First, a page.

Due to the short(er) attention spans of readers online, writers have to hook readers faster, cut to the chase quicker, and punch you left, right and centre with their point.
There’s no time to waste.
Literally! Every second you spend (and don’t spend reading) is measured.
You get more in less.
Writers sell insight, not information.
When you are competing with a mammoth, sentient being called Google, you better up your game.
Offering information that Google can throw up is no longer valuable.
It’s the insight that matters.
No longer are writers giving you information, but they are giving you insights about that information.
Insights that transform how you see things.
How to read better online
Understand your reading style
I’m still old-fashioned.
For me, there’s a surreal feeling of having a fresh book in your hands. Feel the cover, run your hands down its spine, smell the freshly inked pages…
I hate online readings.
But it’s a reality we have to face, isn’t it?
- Do you prefer online, or offline readings?
- When was the last time you applied something from what you read? Why did that happen?
Earlier, I mentioned how you might read to bluff yourself that you’re doing something ‘productive’.
But actually, you’re just waiting for the next WhatsApp to come in so that you can reply.
So your mind is physically reading, but not present. Not giving its undivided attention.
Remember how school had a ‘reading period’?
Oops, I’m betraying my age here.
But the time in the morning where you were given some newspapers, magazines, and told to read?
I might have used it to finish my homework. But I hope you took something away from those times.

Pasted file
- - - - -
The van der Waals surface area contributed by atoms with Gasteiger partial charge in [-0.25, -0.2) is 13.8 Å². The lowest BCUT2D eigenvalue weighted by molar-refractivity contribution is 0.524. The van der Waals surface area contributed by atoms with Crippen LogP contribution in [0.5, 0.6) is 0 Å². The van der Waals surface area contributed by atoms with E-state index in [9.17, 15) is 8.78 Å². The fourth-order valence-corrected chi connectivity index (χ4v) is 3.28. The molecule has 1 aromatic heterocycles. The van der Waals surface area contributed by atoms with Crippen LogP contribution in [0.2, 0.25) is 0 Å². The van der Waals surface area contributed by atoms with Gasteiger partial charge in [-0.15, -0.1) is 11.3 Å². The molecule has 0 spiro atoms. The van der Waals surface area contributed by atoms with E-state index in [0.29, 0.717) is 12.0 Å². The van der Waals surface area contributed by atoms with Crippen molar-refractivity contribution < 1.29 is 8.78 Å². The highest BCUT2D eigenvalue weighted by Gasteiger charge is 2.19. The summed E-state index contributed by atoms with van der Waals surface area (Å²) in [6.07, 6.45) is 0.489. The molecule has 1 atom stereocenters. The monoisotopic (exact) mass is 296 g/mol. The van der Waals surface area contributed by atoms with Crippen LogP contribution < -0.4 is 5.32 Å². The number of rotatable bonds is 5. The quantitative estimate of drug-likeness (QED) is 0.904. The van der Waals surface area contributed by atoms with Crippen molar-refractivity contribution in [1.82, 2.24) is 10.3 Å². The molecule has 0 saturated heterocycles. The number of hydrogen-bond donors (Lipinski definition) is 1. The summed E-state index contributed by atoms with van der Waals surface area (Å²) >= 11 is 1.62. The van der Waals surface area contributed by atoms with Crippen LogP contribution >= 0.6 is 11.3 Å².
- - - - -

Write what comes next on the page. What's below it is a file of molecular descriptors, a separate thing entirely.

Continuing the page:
Like reading periods, schedule time to read.
Scheduling time is about being intentional.
Whenever it is, make it regular, and put it in your diary.
Put in your Pocket
Pocket is a brilliant desktop and phone app that stores articles you find interesting, for your next reading period.
When you chance upon something interesting, store it away like a squirrel.
Don’t try to carve time away from your casework, to focus on something different.
Read it when you have time.
With that, here are my favourite blogs.
I’ve classified them into the following categories for social workers interested in different aspects of work.
- Organisation development
- Singapore perspectives
Okay, I’m not married.
And I’ve read Lori’s books – ‘Maybe you should talk to someone’, and ‘Marry him – The case for settling for Mr Right’.
If you were ever stuck in your own relationships, or in the relationships between couples, Lori is the one to go to.
Her blog offers witty advice on how one can build better relationships between couples, between yourself and your client, and between you and yourself.
Ever encountered clients who want you to tell them what to do?
They often go:
What should I do?
What can I do?
How do I…
What would you do if you were in my shoes?
Well, therapists try not to tell people what to do.
Cue Guy Winch.
He gives practical exercises, to practical problems, you and your clients might face.
Like self-esteem. Or grief. Or a poor sense of identity.
Some of the exercises he’s given are incredibly helpful to giving someone practical handles to resolve their pain.
For example, someone might face poor self-esteem.
In his book ‘Emotional First Aid’, Guy Winch shares about how he encourages clients to write a letter celebrating themselves.
Their qualities and how they have shown it in the past.
I love you because you are so compassionate. Despite not having to, you volunteer weekly with those with special needs.
At the end of the day, there is a limit to how much one can go in exploring one’s emotions.
Sometimes, practical actions will help one to get out of the rut.
Greater Good offers evidence based practices to wellbeing.
From compassion, to empathy, to mindfulness, Greater Good offers resources like videos, podcasts, and even a happiness calendar to follow!
Recommended to me by Brené Brown in her book, Rising Strong, Greater Good offers useful practices you can suggest to your clients during your next session.
Or you can even use it yourself.
Running a great business, and running a great social service agency, isn’t all that different.